Indiana’s per capita personal income, which reflects individual earnings from all sources, slipped nearly a percentage point last year to 90.3 percent of the national average, below thirty-four other states. While total income of Hoosiers is growing in the aggregate, Indiana has not grown as fast as other states on a per capita basis. Early figures for personal income in the first half of 2006, however, indicate that Indiana’s performance relative to other states may be improving slightly.

Finally, the elimination of Indiana’s major budget deficit and generation of a surplus has enabled the state to put funds back into a wide range of neglected programs. This government spending in turn represents a stimulus to economic activity in many areas.

Indiana’s Outlook for 2007

Indiana’s economy should grow modestly in 2007, but there are challenges to this forecast. The domestic automobile industry is cutting back production, which will reduce demand for the goods and services of many Indiana firms. However, as supplier firms strive to broaden their customer base, they may be able to lessen the impact of the Big Three’s cutbacks.

Indiana’s housing market has not yet experienced the shock of falling prices and weakening demand that has hit some other parts of the nation, just as home prices here generally have not appreciated nearly as much as in those regions. As a result, Indiana isn’t likely to see a major downturn in the housing market, which drives much of the other activity in the economy. The pace of new home construction in Indiana, however, will likely slow down a bit in the year ahead.

The construction sector appears poised to grow at a faster pace next year as work on several fronts kicks into gear. New construction planned for the Major Moves transportation program is scheduled to rise significantly in 2007, which could stimulate thousands of new jobs throughout the state. Construction should also get under way on several major new plant locations or expansions that have been announced, involving several thousand additional jobs.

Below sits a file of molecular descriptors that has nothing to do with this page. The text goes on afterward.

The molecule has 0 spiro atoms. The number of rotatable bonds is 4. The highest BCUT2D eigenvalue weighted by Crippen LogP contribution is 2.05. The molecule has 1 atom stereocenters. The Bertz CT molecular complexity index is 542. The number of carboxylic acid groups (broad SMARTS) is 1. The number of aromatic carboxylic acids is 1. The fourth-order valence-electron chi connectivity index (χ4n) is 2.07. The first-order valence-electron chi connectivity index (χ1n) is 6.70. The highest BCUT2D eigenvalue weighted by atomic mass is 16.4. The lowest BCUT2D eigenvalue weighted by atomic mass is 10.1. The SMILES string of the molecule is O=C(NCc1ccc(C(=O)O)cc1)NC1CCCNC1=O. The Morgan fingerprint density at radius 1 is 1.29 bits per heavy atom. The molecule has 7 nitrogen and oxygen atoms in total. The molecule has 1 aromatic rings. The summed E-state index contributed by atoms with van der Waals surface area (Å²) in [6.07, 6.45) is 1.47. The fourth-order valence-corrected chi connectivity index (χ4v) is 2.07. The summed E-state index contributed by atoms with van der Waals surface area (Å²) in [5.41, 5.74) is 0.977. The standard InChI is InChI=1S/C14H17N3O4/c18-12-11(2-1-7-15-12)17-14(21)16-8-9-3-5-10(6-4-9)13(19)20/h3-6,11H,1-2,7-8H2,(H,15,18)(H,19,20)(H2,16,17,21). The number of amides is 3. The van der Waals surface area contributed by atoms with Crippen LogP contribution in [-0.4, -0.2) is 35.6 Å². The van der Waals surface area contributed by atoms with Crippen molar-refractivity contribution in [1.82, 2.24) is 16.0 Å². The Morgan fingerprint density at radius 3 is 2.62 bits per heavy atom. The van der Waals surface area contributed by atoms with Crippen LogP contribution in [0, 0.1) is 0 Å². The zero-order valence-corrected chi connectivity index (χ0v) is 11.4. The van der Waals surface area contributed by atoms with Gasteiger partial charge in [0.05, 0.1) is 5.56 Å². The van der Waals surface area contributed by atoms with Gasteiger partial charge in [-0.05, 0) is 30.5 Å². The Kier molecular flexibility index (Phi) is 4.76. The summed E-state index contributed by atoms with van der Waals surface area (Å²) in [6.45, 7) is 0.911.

Some specialized industries have shown strong signs of vitality in recent months and are likely to fare well in the coming year. These include life sciences firms and biofuels production and research, among others.

Major risks to the state outlook are not overly troubling, although the economy may be hit by curve balls from any direction. Energy costs are not expected to rise greatly, and consumers have become somewhat used to gasoline prices well over $2 per gallon. As long as we don’t see a sudden large jump, consumers will likely maintain a fair level of discretionary spending. But unexpected shocks to the economy could dampen this outlook with little notice.

In conclusion, Indiana should gain about 20,000 to 25,000 jobs in 2007, and the state’s unemployment rate should remain about where it is, in line with the expectation nationally. Manufacturing jobs are not likely to grow substantially in 2007, which will be a year of preparation for stronger manufacturing growth ahead. The sectors likely to account for much of the expected job growth are health and education services, construction, trade and transportation, and leisure and hospitality. In addition, the state’s per capita personal income should level off or improve slightly as a percentage of the national figure.